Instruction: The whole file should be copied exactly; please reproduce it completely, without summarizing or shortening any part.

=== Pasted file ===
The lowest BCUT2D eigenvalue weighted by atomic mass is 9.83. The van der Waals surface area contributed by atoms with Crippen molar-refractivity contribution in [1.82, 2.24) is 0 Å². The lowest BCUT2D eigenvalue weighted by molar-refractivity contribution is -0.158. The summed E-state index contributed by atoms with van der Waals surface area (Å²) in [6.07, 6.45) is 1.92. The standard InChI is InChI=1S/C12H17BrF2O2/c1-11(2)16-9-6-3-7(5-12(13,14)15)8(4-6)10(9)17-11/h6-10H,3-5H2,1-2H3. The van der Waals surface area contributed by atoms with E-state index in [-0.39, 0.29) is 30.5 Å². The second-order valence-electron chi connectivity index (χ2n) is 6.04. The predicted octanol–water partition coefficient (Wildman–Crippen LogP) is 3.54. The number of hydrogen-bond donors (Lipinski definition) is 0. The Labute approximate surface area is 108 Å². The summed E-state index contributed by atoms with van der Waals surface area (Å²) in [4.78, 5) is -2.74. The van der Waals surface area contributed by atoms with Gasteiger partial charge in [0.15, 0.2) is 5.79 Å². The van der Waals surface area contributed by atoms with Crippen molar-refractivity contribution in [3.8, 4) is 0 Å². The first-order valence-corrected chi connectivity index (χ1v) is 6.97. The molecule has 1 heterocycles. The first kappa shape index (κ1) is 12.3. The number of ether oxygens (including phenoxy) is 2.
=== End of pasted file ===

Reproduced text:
The lowest BCUT2D eigenvalue weighted by atomic mass is 9.83. The van der Waals surface area contributed by atoms with Crippen molar-refractivity contribution in [1.82, 2.24) is 0 Å². The lowest BCUT2D eigenvalue weighted by molar-refractivity contribution is -0.158. The summed E-state index contributed by atoms with van der Waals surface area (Å²) in [6.07, 6.45) is 1.92. The standard InChI is InChI=1S/C12H17BrF2O2/c1-11(2)16-9-6-3-7(5-12(13,14)15)8(4-6)10(9)17-11/h6-10H,3-5H2,1-2H3. The van der Waals surface area contributed by atoms with E-state index in [-0.39, 0.29) is 30.5 Å². The second-order valence-electron chi connectivity index (χ2n) is 6.04. The predicted octanol–water partition coefficient (Wildman–Crippen LogP) is 3.54. The number of hydrogen-bond donors (Lipinski definition) is 0. The Labute approximate surface area is 108 Å². The summed E-state index contributed by atoms with van der Waals surface area (Å²) in [4.78, 5) is -2.74. The van der Waals surface area contributed by atoms with Gasteiger partial charge in [0.15, 0.2) is 5.79 Å². The van der Waals surface area contributed by atoms with Crippen molar-refractivity contribution in [3.8, 4) is 0 Å². The first-order valence-corrected chi connectivity index (χ1v) is 6.97. The molecule has 1 heterocycles. The first kappa shape index (κ1) is 12.3. The number of ether oxygens (including phenoxy) is 2.